Emergence and epiphenomena (2)

Salinas17 at aol.com Salinas17 at aol.com
Wed Mar 1 14:42:15 UTC 2006

In a message dated 3/1/06 4:54:13 AM, oesten at ling.su.se writes:
<< It seems to me that Dennett has in fact made quite a few observations 
about troublesome concepts of this kind (after all, that’s what he’s paid for, 
being a philosophy professor), but to say that they have been “unappreciated” 
would certainly be rather misleading. >>

Hey, it wasn't me who said Dennett was unappreciated, it was Dennett -- in 
the very quote you used:  "although I have pointed this out time and again, no 
one seems to care."
I was just pointing out that there's plenty of opportunity in the 
terminological jungles out there for Dennett to feel even more unappreciated.  It might 
start with evolutionists who try to "reduce" evolution to an "algorithm" -- 
wink, wink.

<<In my book, I point out that although “emergence” was originally used in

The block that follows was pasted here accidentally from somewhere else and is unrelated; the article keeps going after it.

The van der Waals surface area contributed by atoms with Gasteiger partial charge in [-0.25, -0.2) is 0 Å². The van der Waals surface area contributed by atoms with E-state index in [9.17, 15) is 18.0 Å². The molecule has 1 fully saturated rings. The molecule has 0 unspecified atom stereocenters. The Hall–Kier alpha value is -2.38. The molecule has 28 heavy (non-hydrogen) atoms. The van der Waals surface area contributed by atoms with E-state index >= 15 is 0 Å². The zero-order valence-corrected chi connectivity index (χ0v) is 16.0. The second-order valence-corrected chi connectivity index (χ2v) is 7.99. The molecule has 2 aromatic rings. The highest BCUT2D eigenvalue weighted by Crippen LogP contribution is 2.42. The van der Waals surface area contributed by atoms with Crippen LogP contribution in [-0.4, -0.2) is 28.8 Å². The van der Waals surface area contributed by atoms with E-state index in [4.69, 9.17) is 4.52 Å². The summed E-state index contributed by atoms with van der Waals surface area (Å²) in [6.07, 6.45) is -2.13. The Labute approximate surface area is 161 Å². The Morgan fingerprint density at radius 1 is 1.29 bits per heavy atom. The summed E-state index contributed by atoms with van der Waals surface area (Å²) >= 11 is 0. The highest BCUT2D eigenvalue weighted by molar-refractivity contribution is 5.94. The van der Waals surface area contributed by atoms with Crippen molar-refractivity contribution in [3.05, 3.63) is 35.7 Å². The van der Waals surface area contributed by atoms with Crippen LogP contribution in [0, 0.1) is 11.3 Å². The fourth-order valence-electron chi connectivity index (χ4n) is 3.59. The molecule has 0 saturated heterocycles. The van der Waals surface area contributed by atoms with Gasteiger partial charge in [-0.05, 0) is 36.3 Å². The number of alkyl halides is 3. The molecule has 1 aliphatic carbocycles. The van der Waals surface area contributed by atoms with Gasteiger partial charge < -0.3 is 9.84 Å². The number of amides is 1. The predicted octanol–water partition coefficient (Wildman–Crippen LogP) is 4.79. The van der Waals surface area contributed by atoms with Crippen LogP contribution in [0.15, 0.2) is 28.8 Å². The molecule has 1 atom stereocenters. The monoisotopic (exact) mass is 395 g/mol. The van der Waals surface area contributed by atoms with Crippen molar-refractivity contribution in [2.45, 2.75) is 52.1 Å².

an anti-reductionist spirit, later uses in linguistics of “emergence” and 
“epiphenomenon” reveal a reductionist attitude.>>

There's a word that needs some disciplined defining -- reductionism.  Does it 
just mean "opprobrium" or something like that?  Copernicus, Newton and Darwin 
were all reductionists.  I wonder why a reductionist attitude is always a bad 
thing to have?

I'd argue that Lewes use of "emergence" did have a definite "reducing" 
intent.  He was aiming for a coherent explanation of the body-mind duality problem, 
and emergence was a way of explaining how body and mind could be seen as parts 
of a single entity.

And later, C. Lloyd Morgan, in his "Emergent Evolution" (1923), was to some de
gree countering the creationist argument that Darwinian evolution could not 
account for new forms, only "the re-grouping of pre-existing events."  In this 
sense, emergence was used to "reduce" alledgedly unexplainable novelty to a 
scientific principle.

Steve Long

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